-- Monday Morning Outlook, January 11, 2016

Ironically, the SPY comes into this week just above a key technical level -- August 2015's closing low at $187.27. The closing low was breached Friday afternoon, but stocks recovered quickly -- possibly indicating a short-term rebound is on the horizon, since selling did not sustain itself throughout the day. But if the SPY finds itself below the August closing low again, it could be a quick move to last year's intraday low at $182.40 -- especially if the Russell 2000 Index (RUT - 1,007.72) and PowerShares QQQ Trust (QQQ - 100.84) break below round-number support, as mentioned in the tweet above.


With a strong tendency for a large majority of CBOE Volatility Index (VIX - 27.02) futures call options to expire worthless -- even during this period of uninspiring price action during the past several months -- one speculative bet you could make is on lower volatility through Wednesday in the immediate days ahead, with January VIX futures options expiring Wednesday morning. If past is prologue, Wednesday's VIX settlement could be below the 20-22 area, leaving many call options to expire worthless -- even after a volatility surge and an eye-opening market pullback just ahead of this mid-week VIX expiration. For what it is worth, January VIX futures climbed as high as 28.45 on Friday and closed at 26.35.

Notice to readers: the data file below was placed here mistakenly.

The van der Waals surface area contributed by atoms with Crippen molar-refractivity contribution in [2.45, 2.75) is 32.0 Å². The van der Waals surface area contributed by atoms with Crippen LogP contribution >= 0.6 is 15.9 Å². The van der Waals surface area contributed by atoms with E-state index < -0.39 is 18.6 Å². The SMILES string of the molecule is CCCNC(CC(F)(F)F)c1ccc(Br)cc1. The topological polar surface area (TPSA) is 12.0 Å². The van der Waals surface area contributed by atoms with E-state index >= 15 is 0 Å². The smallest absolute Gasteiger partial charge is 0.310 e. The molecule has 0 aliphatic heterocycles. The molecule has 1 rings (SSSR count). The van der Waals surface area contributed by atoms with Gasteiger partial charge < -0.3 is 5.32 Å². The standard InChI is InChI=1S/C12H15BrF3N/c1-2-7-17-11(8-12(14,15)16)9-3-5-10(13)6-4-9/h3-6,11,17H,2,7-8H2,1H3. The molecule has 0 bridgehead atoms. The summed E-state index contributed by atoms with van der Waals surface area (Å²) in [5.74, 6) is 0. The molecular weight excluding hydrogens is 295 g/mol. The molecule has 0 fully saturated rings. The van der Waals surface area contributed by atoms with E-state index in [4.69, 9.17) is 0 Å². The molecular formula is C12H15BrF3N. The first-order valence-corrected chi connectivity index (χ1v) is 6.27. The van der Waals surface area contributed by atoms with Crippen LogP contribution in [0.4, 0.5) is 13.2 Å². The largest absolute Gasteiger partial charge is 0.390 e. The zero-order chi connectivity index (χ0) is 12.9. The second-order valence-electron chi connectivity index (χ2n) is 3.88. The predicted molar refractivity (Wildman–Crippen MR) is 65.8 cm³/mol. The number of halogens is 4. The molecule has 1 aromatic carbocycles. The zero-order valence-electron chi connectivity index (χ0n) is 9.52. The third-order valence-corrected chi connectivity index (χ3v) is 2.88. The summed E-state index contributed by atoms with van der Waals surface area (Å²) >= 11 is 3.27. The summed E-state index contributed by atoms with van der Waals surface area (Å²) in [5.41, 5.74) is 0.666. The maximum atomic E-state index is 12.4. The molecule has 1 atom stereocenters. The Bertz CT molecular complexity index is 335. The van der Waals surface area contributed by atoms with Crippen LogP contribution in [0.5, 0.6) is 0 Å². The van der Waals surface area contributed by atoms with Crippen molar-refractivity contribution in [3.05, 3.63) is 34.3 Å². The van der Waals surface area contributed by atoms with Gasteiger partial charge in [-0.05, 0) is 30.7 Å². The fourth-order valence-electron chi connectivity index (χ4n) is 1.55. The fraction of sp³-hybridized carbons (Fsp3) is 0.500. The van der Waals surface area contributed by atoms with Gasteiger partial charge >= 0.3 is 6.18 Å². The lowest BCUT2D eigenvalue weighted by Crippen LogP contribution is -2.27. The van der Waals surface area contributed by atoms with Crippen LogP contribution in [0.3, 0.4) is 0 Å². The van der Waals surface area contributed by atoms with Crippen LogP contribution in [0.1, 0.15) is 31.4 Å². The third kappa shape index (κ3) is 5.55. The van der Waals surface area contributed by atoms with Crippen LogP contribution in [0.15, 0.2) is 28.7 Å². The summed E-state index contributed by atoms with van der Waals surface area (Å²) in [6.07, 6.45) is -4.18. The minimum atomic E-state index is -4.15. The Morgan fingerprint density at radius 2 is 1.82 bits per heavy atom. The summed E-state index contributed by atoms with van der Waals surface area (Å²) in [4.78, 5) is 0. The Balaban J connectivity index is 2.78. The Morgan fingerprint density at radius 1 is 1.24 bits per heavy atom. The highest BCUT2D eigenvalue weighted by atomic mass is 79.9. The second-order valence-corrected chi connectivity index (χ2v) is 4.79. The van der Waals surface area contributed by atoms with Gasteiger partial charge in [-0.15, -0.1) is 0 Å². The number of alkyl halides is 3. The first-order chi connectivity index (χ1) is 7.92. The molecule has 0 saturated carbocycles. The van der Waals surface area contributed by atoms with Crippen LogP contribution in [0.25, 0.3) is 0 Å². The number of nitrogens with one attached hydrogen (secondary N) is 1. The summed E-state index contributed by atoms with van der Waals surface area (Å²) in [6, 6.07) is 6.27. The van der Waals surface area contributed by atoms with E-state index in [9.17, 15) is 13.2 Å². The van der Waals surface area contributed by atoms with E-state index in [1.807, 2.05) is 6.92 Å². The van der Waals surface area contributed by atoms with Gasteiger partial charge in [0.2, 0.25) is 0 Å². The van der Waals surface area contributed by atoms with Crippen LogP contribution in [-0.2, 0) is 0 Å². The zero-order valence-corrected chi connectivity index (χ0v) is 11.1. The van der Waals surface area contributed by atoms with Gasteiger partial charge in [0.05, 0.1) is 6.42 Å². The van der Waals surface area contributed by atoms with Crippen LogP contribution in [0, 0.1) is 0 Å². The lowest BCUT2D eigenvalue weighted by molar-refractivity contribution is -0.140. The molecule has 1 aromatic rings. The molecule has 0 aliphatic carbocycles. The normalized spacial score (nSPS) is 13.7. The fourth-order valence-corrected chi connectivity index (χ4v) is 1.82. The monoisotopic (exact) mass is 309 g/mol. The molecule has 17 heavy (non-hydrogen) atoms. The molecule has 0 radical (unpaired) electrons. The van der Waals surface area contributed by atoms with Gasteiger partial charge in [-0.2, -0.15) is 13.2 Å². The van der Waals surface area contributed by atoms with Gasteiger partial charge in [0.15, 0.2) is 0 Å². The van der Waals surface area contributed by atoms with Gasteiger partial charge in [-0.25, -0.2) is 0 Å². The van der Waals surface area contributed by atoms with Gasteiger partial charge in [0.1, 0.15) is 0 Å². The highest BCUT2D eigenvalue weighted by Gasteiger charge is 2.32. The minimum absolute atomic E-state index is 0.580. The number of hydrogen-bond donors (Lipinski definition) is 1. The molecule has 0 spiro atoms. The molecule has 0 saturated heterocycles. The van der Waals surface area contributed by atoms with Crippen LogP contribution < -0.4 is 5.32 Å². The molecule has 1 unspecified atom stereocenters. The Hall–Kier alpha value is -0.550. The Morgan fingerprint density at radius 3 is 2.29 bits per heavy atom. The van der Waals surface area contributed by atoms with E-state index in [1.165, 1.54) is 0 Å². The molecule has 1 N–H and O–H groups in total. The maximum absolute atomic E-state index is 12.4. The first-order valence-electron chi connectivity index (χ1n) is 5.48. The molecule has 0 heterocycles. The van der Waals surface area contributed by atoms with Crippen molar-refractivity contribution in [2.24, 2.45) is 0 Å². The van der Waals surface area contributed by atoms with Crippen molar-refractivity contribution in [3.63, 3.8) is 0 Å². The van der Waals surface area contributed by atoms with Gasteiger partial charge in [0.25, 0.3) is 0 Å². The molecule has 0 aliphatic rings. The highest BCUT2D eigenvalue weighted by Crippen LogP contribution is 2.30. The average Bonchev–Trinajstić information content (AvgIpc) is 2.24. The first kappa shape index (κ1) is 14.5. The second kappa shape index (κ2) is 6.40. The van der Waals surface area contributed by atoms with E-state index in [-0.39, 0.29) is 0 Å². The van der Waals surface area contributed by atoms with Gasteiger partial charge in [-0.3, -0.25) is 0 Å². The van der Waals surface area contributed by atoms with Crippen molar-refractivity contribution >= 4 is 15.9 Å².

"… if you are looking for an extreme in negativity among equity options speculators to mark a short-term 'V bottom,' which occurred in late August/early September and to a smaller extent in mid-December, you are going to have to keep looking.  A concern is that during this period of market weakness, the 10-day, equity-only, buy-to-open put/call volume ratio has been declining… a risk is optimists becoming pessimists in the weeks ahead -- further pressuring stocks, or resulting in only short-lived, minor rallies." 
-- Monday Morning Outlook, January 11, 2016

Per the excerpt above and the charts below, not all is pretty. It begins with the technical deterioration in the market. In fact, the SPY closed last week below its 36-month (or three-year) moving average. This trendline was supportive in August 2015. In October 2011, this long-term moving average failed intra-month, but a close back above it set the stage for an impressive rally. Such price action reduces the urge for short covering and, in fact, may encourage shorts to grow bolder.

Bulls hope the SPY closes back above this trendline by month's end -- although resistance from its 80-week moving average at 203.68 might put a lid on a rally attempt, as it did in September. And unlike August 2015, short-term speculators are not at a multi-year extreme in pessimism that marked a short-term bottom in late August.


In fact, the risk we highlighted last week is playing out, with optimists in the equity options market turning into pessimists, which has a coincident negative impact on stocks. If short covering related to the expiration of January puts emerges this week, psychology in this group could shift. This would be a best-case scenario for bulls, as it would likely spark a roll-over in the 10-day equity-only, buy-to-open put/call volume ratio at another lower high.


But longer-term investors should still be concerned that, on a net basis, the market has not made headway since the ratio peaked near the end of the third quarter last year.  One would think that if equity option players have generally been less pessimistic, the market would advance -- but this has not been the case.